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Child Custody Laws for Unmarried Parents

Posted on in Child Custody & Visitation

California child custody attorney, California family law attorneyEstablishing Parentage

California law automatically assumes both parents are the biological parents if they are married at the time of the birth. However, this is not true if the parents are not married to each other. Parentage of the child must first be established before any custody issues are pursued. This may be done simply by filing a voluntary Declaration of Paternity. This may have been done at the hospital at the time of birth, which would have put both parents’ names on the birth certificate. If it was not completed immediately, it may be done later. This form may be picked up and filled out at any of the following locations:

  • Local Child Support Agency (LCSA),
  • Registrar of Births,
  • Family Law Facilitator’s office at your local Superior Court, or
  • Welfare offices.

The form may be completed at these offices or must be signed and witnessed by a notary public. Once this form is completed, it is not effective until it has been filed at the California Department of Child Support Services Paternity Opportunity Program (POP).  

Custody Decisions

When a case is filed to establish parentage, the court can create custody or visitation orders, just the same way the orders would be created if you had been married. A family law case is required to be opened to obtain a court order establishing parentage, whether by agreement of the parents or by contested litigation, and to obtain custody and visitation orders.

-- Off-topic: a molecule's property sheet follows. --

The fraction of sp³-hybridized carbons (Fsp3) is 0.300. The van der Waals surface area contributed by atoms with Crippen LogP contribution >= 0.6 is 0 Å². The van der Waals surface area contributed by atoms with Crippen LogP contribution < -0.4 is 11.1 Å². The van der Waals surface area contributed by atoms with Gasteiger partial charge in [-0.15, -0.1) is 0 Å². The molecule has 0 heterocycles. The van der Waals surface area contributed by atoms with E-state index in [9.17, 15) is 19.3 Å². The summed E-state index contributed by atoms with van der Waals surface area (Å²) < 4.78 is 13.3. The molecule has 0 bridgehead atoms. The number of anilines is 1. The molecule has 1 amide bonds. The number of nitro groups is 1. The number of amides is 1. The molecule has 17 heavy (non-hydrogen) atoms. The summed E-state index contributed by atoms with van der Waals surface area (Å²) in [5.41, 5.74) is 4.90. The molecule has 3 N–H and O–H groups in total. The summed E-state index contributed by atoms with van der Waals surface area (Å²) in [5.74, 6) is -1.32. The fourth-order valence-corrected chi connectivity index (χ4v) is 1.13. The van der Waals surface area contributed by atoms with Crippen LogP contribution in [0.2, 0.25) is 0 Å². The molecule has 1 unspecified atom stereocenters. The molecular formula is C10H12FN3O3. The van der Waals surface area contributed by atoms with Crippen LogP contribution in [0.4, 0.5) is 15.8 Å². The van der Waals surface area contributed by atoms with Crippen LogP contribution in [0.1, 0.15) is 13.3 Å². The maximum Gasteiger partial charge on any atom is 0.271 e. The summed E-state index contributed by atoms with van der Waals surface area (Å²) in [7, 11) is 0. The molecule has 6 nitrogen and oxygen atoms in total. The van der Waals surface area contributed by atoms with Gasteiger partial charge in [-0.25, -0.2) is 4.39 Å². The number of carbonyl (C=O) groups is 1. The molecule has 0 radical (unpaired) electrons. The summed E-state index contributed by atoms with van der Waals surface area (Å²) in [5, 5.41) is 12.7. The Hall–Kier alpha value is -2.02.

It is in everyone’s best interest to be civil to each other during any split. Not only is it beneficial to the child in the future to have witnessed that even in a difficult situation, civility is always the best course of action, but it can also keep a little more money in your wallet and some time out of court. If you can reach an agreement between the two of you, then you may be able to have your agreement approved without ever having a hearing.

However, if you cannot come to an agreement, you will be required to attend mediation in order to help you reach one. Mediation is generally successful in most cases. If you cannot reach agreement in mediation, there are further steps that must be taken before the court will make a final decision regarding custody and visitation in a litigated case. The court has discretion to make orders which are in the best interests of the child

Determining child custody is likely to be a stressful and emotional situation for everyone involved. It may be helpful to have a lawyer on your side to guide you through the process and answer your questions in detail every step of the way. At the the Ventresca Firm, we have over 35 years of experience providing outstanding service to clients in the Los Gatos, San Jose, and Santa Clara County, California. If you are interested in seeking more information regarding custody and would like to speak to a San Jose, CA family lawyer, please contact our office today at 408-395-8822 for your free initial consultation.

 

Sources:

http://www.courts.ca.gov/selfhelp-parentage.htm

https://www.saccourt.ca.gov/family/upa.aspx

https://www.saccourt.ca.gov/family/docs/fl-custody-support-minor-children-packet.pdf



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